Loading ...
Sorry, an error occurred while loading the content.

3208More on Catalan netted headdress

Expand Messages
  • Cynthia Virtue
    Jul 3, 2006
    • 0 Attachment
      Hi Folks,

      James is still investigating options about this net thing I forwarded
      last week. Below is his message of today, and after that, my response.

      I'm going to be going on vacation soon, so if you have suggestions, feel
      free to send them directly to him.

      I should ask on the h-costume list, but I'm 5,000 messages behind on it
      and would feel rather sheepish doing so.

      -------- Original Message --------
      Subject: Is it a snood?
      Date: Mon, 3 Jul 2006 11:34:25 +0200
      From: James C. Townsend <jamesc.townsend@...>

      Dear Cynthia Virtue:

      Thank you for your answer. Excuse me for not responding sooner

      My Collins English-Spanish dictionary translates 'snood' as 'cintillo'
      or 'redecilla', which comes close to what I think it is: a 'net', or
      'red' in Spanish, but not in Catalan. Wikepedia gives 'snood' as a
      19th-century invention.

      The online Alcover-Moll Catalan dictionary gives the Spanish
      translation as gandaya, red.

      I would be very grateful if you mentioned this in your on-line discussion.

      Briefly, the document I am translating is a 15th-century court case
      (entitled "El Cavaller i l'Alcavota" - The Knight and the Procuress,
      by Jaume Riera i Sans, a Hebrew scholar and archivist) in Barcelona in
      which a Catalan nobleman was caught, along with his procuress, for
      having sex with young girls. He sometimes bought them clothing, and
      clothes turn up in the text. This book was originally published in
      Catalan in 1973, and I am now translating it into English. I will
      acknowledge your help in the translator's forward when the book is
      published jointly by a Spanish-English publishing venture (Editorial
      Barcino-Tamesis).

      Would you mind terribly if I occasionally consulted you about words
      that refer to pieces of clothing?

      One word that pops up is 'cota' or 'cot' for some sort of dress or
      tunic the girls wore at that time. I have tentatively used 'coat', but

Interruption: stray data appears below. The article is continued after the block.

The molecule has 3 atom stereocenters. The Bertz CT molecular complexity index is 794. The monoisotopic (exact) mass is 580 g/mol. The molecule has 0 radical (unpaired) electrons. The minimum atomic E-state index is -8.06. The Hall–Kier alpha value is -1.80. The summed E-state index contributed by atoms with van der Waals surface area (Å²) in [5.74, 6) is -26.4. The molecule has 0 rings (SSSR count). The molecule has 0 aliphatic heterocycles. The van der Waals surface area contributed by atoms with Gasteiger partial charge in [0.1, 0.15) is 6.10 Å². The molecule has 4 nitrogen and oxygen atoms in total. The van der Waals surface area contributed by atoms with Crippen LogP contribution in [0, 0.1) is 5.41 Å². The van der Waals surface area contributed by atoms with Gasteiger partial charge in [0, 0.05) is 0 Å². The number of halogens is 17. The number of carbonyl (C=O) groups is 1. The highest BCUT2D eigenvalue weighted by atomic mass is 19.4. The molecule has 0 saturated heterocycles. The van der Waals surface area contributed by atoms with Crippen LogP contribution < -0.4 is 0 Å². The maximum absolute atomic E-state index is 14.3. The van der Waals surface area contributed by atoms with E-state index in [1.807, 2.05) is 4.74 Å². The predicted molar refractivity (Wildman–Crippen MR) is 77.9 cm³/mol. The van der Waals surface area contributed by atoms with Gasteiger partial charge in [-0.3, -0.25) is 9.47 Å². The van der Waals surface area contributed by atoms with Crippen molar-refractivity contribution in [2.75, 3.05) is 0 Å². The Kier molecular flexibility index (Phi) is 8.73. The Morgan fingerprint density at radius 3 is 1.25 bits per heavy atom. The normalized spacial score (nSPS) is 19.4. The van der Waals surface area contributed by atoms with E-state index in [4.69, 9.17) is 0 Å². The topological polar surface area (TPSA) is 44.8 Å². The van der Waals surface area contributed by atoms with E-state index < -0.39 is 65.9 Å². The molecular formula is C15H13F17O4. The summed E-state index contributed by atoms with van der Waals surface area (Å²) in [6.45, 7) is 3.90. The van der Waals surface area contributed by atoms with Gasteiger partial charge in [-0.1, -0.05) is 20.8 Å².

that doesn't sound right. It's interesting to note that no one, except
      the upper classes, wore new clothes. There was a big market for
      second-hand clothing (many people died at the time from the plague, or
      'glànola', which I have translated as 'buboes'), sold by 'pellers',
      which I have translated as 'rag man'. Can you think of a better word?

      Another is 'aljube', which I think is a 'Moorish cloak'. Maybe I
      should leave it the same.

      Any suggestions?

      If you need any more information, please let me know.

      Thank you again

      Regards,

      James

      --
      James C. Townsend
      Carrer Major 80
      17700 - La Jonquera
      Girona, Spain
      +34 972 554-084

      ****************************************************
      And then I wrote:

      Greetings!

      The headwear discussion list I mentioned hasn't turned up any responses
      yet, but as it is summer, some folks might be away.

      > Wikepedia gives 'snood' as a 19th-century invention.


      I believe Wikipedia is incorrect, depending on how narrowly it is
      defining the term "snood." As an example, one could call the shaped
      nets of the 1300s "snoods" see
      http://www.virtue.to/articles/easy_cauls.html for pictures. I know the
      Italian ladies were wearing a 'reticula' which was sort of a long
      hairnet, which started on the top and sides of the head and followed the
      hair down the back, covering a long braid.

      > I would be very grateful if you mentioned this in your on-line
      discussion.


      I will indeed!

      > Would you mind terribly if I occasionally consulted you about words
      > that refer to pieces of clothing?


      I would not mind at all, but I'm cautious because from a costuming
      standpoint, Spain had some very weird developments, and I expect that
      Catalan might be even stranger. It's not an area I know much about.

      > One word that pops up is 'cota' or 'cot' for some sort of dress or
      > tunic the girls wore at that time.


      This one I can help with. "Cote" or "coat" was used across much of
      Europe, and over centuries, to mean the main outer garment. We'd call
      it a dress, although they might have worn a few of these as layers
      depending on the weather. As such, it hasn't any specific cut, anymore
      than the term "dress" would tell you what sort of dress you're talking of.

      > It's interesting to note that no one, except
      > the upper classes, wore new clothes.


      I know that in England and France, sometimes a servant would be given a
      set of clothes yearly as part of his or her pay, but I don't know if it
      were hand-me-downs or not.


      --
      Cynthia Virtue and/or Cynthia du Pre Argent

      "Love is friendship set on fire."
      -- Jeremy Taylor, ca. 1650
    • Show all 3 messages in this topic